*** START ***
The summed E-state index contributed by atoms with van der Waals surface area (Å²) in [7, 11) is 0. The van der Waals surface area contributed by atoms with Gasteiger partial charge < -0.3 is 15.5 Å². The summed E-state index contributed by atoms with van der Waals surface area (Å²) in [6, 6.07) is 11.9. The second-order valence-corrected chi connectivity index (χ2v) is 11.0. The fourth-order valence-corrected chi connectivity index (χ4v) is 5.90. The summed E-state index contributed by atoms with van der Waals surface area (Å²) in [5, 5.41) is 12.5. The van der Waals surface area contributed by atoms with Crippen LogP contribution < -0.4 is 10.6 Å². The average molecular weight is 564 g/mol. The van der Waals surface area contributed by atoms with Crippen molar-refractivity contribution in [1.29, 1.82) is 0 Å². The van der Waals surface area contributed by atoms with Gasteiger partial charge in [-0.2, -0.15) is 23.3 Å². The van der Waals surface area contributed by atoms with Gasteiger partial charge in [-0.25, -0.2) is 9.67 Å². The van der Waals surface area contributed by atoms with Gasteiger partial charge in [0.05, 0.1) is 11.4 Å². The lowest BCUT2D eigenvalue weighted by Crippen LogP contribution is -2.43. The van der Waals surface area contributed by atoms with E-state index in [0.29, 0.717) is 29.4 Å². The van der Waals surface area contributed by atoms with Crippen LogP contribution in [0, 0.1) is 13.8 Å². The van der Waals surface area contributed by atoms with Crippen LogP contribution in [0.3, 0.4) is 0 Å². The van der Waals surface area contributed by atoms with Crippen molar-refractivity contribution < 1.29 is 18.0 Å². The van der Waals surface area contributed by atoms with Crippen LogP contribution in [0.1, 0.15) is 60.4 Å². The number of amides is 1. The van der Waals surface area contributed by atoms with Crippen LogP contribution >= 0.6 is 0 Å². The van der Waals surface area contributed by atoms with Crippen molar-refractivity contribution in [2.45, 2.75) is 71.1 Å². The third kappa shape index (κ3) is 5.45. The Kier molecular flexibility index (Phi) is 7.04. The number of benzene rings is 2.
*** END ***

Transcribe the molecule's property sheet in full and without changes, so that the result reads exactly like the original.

The summed E-state index contributed by atoms with van der Waals surface area (Å²) in [7, 11) is 0. The van der Waals surface area contributed by atoms with Gasteiger partial charge < -0.3 is 15.5 Å². The summed E-state index contributed by atoms with van der Waals surface area (Å²) in [6, 6.07) is 11.9. The second-order valence-corrected chi connectivity index (χ2v) is 11.0. The fourth-order valence-corrected chi connectivity index (χ4v) is 5.90. The summed E-state index contributed by atoms with van der Waals surface area (Å²) in [5, 5.41) is 12.5. The van der Waals surface area contributed by atoms with Crippen LogP contribution < -0.4 is 10.6 Å². The average molecular weight is 564 g/mol. The van der Waals surface area contributed by atoms with Crippen molar-refractivity contribution in [1.29, 1.82) is 0 Å². The van der Waals surface area contributed by atoms with Gasteiger partial charge in [-0.2, -0.15) is 23.3 Å². The van der Waals surface area contributed by atoms with Gasteiger partial charge in [-0.25, -0.2) is 9.67 Å². The van der Waals surface area contributed by atoms with Gasteiger partial charge in [0.05, 0.1) is 11.4 Å². The lowest BCUT2D eigenvalue weighted by Crippen LogP contribution is -2.43. The van der Waals surface area contributed by atoms with E-state index in [0.29, 0.717) is 29.4 Å². The van der Waals surface area contributed by atoms with Crippen LogP contribution in [0, 0.1) is 13.8 Å². The van der Waals surface area contributed by atoms with Crippen LogP contribution in [0.3, 0.4) is 0 Å². The van der Waals surface area contributed by atoms with Crippen molar-refractivity contribution < 1.29 is 18.0 Å². The van der Waals surface area contributed by atoms with Crippen LogP contribution in [0.1, 0.15) is 60.4 Å². The number of amides is 1. The van der Waals surface area contributed by atoms with Crippen LogP contribution >= 0.6 is 0 Å². The van der Waals surface area contributed by atoms with Crippen molar-refractivity contribution in [2.45, 2.75) is 71.1 Å². The third kappa shape index (κ3) is 5.45. The Kier molecular flexibility index (Phi) is 7.04. The number of benzene rings is 2.